An alternative embodiment preferably implements the above methods in a computer-readable medium storing computer-readable instructions. The instructions are preferably executed by computer-executable components preferably integrated with a media tagging platform. The computer-readable medium may be stored on any suitable computer readable media such as RAMs, ROMs, flash memory, EEPROMs, optical devices (CD or DVD), hard drives, floppy drives, or any suitable device. The computer-executable component is preferably a processor but the instructions may alternatively or additionally be executed by any suitable dedicated hardware device.

As a person skilled in the art will recognize from the previous detailed description and from the figures and claims, modifications and changes can be made to the preferred embodiments of the invention without departing from the scope of this invention defined in the following claims.

Claims

1. A method comprising:

obtaining an image and displaying the image within an image tagging interface;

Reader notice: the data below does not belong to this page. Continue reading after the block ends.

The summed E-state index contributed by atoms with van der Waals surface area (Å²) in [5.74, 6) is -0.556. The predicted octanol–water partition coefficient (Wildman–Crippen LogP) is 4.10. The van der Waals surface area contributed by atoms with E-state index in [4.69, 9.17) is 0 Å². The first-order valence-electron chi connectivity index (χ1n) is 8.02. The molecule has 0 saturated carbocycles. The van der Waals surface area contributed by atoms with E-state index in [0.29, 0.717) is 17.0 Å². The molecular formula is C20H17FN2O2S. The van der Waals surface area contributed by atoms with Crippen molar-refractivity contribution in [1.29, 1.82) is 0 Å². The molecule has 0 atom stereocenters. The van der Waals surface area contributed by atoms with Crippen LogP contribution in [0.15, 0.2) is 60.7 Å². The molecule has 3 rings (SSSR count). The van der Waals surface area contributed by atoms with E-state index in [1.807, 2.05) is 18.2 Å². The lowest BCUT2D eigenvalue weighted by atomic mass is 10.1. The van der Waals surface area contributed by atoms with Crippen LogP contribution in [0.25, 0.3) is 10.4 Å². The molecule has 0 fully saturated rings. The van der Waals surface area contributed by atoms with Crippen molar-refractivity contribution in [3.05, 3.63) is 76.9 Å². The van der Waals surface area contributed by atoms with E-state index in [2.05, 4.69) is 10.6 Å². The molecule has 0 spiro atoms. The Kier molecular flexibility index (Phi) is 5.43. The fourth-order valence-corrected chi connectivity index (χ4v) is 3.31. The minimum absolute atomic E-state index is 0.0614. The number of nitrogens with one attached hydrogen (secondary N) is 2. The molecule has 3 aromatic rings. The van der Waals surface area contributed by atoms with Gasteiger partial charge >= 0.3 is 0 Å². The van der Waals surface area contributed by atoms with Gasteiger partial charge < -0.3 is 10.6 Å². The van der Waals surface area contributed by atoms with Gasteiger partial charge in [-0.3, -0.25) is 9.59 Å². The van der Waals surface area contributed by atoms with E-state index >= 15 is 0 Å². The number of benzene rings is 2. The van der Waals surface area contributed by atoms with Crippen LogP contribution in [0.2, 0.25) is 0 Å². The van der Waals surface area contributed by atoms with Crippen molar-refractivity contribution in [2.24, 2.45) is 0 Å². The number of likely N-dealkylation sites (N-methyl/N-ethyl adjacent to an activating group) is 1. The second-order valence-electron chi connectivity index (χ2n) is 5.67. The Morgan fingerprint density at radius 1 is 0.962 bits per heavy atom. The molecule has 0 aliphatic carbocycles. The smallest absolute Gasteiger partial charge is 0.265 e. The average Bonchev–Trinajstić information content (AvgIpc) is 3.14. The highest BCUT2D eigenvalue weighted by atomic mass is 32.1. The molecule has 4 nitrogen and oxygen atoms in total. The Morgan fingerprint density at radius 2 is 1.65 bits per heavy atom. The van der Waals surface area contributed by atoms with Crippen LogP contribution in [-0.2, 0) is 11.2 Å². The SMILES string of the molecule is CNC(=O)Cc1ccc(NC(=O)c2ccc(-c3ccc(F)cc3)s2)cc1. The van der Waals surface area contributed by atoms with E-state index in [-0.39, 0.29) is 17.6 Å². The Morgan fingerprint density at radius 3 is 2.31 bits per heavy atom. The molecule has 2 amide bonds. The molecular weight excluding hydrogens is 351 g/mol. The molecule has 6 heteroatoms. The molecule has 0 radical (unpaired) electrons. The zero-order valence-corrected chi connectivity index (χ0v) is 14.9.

in the tagging interface, assigning at least one media tag to a region of an image, wherein assigning a media tag comprises selecting the region of the image, activating at least one application instance to associate with the media tag, and collecting content of the at least one application instance within the image tagging interface;
tiling the image into a plurality of sub-images; and
rendering the tiled image with an indicator in the region of the at least one media tag, and on selection of a media tag activating at least the one application instance with the collected content of the application instance.

2. The method of claim 1, wherein selecting the region of the image comprises recording region selection with a resolution twice that of the image; and wherein rendering the image with the media tag enables zooming image to at least twice the resolution of the image.

3. The method of claim 1, wherein for each media tag, the region of the media tag is tiled into a single sub-image.

4. The method of claim 1, wherein activating at least one application instance to associate with the media tag comprises activating a user interface of the application instance with user input elements to collect content.

5. The method of claim 1, wherein two different application instances are activated for the media tag; and wherein on selection of the media tag in the rendered tiled image enables selectively activating an interface of least one application instance with the collected content of the selected application instance.